If I'd simply believed I was missing one of the greatest Michigan comebacks in history each time I ran a race, perhaps I wouldn't have quit cross country after one unremarkable season on JV. I'd certainly never started a "race" so fast after hearing a cheer that could've only followed a Michigan touchdown. A part of me had wondered if I'd regret leaving; now I knew I regretted it, and I don't remember having to say a thing before I took off. My brother followed. Sorry, dad's roommate, but this was your choice, after all.
Not that I didn't know better. In 2004, you didn't have to know much about football to know which Wolverine would be the one to spearhead a wildly improbable comeback. Braylon Edwards always seemed larger than his listed 6'3", and he always came down with the damn ball, somehow. Growing up as sports junkies, we used to call catching a jump ball over a defender "Mossing" when we played football at the park or in the backyard; beginning sometime in the Fall of 2003, we began calling it "Brayloning" instead.
I ran out of guilt. I ran out of excitement. I ran through the front door and between gasps asked my father, "What did Braylon do?"
We missed the first one, of course. The second one, as I recall, was replayed again and again just after we made it home. We finally got to share in the jubilation of the third, but it felt a little cheapened; we'd bailed, and "it was cold and we didn't think they'd do it" no longer felt like a sufficient excuse.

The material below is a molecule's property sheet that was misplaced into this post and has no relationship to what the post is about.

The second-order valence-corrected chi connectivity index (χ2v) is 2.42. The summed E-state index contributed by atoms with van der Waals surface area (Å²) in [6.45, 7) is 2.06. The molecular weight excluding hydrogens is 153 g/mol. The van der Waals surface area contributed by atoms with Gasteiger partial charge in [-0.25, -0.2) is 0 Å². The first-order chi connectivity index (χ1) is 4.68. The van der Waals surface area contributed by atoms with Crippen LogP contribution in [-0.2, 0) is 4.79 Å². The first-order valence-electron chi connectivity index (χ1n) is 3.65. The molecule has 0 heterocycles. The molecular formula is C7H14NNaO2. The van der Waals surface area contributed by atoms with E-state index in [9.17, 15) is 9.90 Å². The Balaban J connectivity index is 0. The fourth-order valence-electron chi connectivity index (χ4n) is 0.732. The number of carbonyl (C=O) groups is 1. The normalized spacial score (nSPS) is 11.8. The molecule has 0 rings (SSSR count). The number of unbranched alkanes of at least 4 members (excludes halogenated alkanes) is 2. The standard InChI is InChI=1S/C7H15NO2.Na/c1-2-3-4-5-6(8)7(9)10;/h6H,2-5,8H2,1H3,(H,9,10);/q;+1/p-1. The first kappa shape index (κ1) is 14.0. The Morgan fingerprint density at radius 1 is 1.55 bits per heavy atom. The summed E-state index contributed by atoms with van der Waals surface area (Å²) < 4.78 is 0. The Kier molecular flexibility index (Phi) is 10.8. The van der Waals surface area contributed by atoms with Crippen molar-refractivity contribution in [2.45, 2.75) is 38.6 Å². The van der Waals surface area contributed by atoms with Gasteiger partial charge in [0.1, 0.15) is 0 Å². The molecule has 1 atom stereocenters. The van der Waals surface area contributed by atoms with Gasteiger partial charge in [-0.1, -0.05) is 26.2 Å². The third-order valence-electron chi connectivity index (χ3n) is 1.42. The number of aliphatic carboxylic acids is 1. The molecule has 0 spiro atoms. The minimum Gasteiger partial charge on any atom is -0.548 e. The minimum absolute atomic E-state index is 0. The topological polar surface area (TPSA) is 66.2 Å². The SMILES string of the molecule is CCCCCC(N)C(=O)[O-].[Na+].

This year's Michigan team, like the last several, doesn't instill the same confidence that 2004 squad did. There's no Mike Hart equivalent, nor a Jake Long or Jason Avant or Steve Breaston or LaMarr Woodley or Marlin Jackson. Devin Gardner compares far better to Half-Broken 2007 Chad Henne than Fully Operational 2004 Chad Henne.
Unfocus your eyes just a little, though, and you'll swear Braylon is still out there, and he's been spending time in the weight room.
I'll be watching today's game from my couch; I had no interest in making the trip to East Lansing after last year's debacle, especially since a repeat performance appears disturbingly likely. But the television will stay on until all doubt is gone, and even after all that's happened since Braylonfest a decade ago, I'll let that doubt gnaw at me far more than it used to.
Go Blue. Throw it up to